The mobile and "apps" market has been growing rapidly and steadily for the past few years. With the introduction of the iPad in 2010, the tablet market is gaining attention as product value soars in many industries. Health and pharmaceuticals is one of those industries openly accepting the mobile and tablet takeover as these devices and their "apps" bring added benefit and new innovative solutions. In a follow up to last week's post, Arithmos discusses the market and how devices are being integrated.
A snapshot of the overall market emphasizes the importance of embracing these technologies. In 2011, there were over 491 million smartphones sold worldwide. To clarify, a smartphone combines the capabilities of a mobile phone with PDA (personal digital assistant). Many of these smartphones include "apps". The Apple store alone has over 500,000 "apps" which can be easily created by consumers. The tablet market has the fastest market growth rate, with the Apple iPad owning the majority of the market share. Apple recently reported that over 65% of Fortune 100 companies are using or testing the iPad for use within the company.
The pharmaceutical industry has been embracing these markets for several reasons. One of the biggest reasons is patient compliance. Patients want the "WOW Factor" - the digital and personalized experience.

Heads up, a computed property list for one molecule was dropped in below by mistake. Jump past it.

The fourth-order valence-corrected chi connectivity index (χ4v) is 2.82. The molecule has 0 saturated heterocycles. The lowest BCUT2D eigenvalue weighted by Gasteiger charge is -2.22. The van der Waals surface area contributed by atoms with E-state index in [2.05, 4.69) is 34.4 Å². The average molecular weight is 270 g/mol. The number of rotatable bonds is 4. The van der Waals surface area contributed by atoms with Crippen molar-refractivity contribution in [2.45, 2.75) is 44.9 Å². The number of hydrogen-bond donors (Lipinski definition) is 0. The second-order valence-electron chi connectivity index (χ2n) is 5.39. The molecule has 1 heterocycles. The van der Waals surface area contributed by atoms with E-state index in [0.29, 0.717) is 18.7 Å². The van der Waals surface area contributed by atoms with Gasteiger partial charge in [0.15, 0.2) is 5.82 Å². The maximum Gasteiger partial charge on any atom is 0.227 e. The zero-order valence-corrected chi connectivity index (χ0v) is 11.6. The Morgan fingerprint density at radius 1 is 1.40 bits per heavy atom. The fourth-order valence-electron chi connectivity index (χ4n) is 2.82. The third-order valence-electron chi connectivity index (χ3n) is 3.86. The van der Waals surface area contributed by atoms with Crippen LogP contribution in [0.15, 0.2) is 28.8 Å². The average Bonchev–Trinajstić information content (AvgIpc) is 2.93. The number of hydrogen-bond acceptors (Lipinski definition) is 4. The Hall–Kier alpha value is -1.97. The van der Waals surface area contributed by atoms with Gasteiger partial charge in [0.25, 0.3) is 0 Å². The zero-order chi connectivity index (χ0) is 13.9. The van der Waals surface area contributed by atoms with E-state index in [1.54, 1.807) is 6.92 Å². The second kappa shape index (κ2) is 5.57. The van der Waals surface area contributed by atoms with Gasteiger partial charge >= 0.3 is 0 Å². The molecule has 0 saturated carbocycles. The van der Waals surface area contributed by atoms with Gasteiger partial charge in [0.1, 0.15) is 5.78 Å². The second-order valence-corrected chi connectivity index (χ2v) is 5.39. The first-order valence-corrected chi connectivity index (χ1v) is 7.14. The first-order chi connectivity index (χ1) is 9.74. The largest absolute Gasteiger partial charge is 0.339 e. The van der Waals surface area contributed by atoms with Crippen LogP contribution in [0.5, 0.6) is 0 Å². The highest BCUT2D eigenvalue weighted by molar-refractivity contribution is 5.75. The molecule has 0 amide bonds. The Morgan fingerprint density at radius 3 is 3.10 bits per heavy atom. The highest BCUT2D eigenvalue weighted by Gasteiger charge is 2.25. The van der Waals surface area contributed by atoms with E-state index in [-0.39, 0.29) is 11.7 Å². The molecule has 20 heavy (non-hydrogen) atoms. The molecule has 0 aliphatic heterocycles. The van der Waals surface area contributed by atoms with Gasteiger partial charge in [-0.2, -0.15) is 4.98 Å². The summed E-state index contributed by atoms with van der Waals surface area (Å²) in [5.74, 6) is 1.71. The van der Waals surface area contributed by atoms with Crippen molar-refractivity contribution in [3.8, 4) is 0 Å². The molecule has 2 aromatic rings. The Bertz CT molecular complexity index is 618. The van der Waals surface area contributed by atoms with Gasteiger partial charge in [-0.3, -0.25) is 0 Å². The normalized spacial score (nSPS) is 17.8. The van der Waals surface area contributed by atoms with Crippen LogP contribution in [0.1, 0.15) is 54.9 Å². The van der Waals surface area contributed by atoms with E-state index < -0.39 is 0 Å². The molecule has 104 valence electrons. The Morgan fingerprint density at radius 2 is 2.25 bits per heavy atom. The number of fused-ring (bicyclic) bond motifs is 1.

Devices such as tablets and smartphones can cut clinical costs as well. Setting up desktops or laptops, or even printing paper, can be more expensive than simply downloading information on a device. Using these devices also allows patients to just send information via click or an IM/SMS. With the installation of "apps"; medical information can be downloaded instantly by doctors of Investigators.
Investment by the pharma industry in wireless devices has grown 78% in the past year. Reference "apps" like WebMD are most popular, and "apps" are used for compliance, consent and even diagnosis.
What are some of the most noteworthy mobiles, tablets and "apps" in use today in clinical trials?
The Blackberry (BB) allows users to be identified via PIN which helps confirm patient compliance. Data can be transmitted via SMS, Blackberry Messanger (BBM) or Bluetooth technology. The BB allows for instant data transmission and instant communication between patient and Investigator. For clinical trials in diabetes (one of the fastest growing therapeutic areas in pharma), a glucometer can be connected via Bluetooth to a BB Curve model to transmit data.
The iPad and iPhone are garnering attention in the patient compliance area. The touch screens and "apps" make these Apple devices popular and easy to use. Patients are identified via username and password and Bluetooth technology is enabled.
See our last blog post: Clinical Trials & Business Intelligence: iPad and iPhone Revolution
The top pharma "apps" are currently: WebMD, Novartis GIST Calculator, Roche Nursing ACE, Merck iChemoDiary and Sanofi-Aventis GoMeals for Diabetes patients.
Arithmos has extensive experience implementing such devices into the clinical trial process for collecting patient data. These ePRO devices increase patient compliance and can be integrated with an EDC system as well. Arithmos has experience using Blackberry and the iPad for questionnaires and data collection.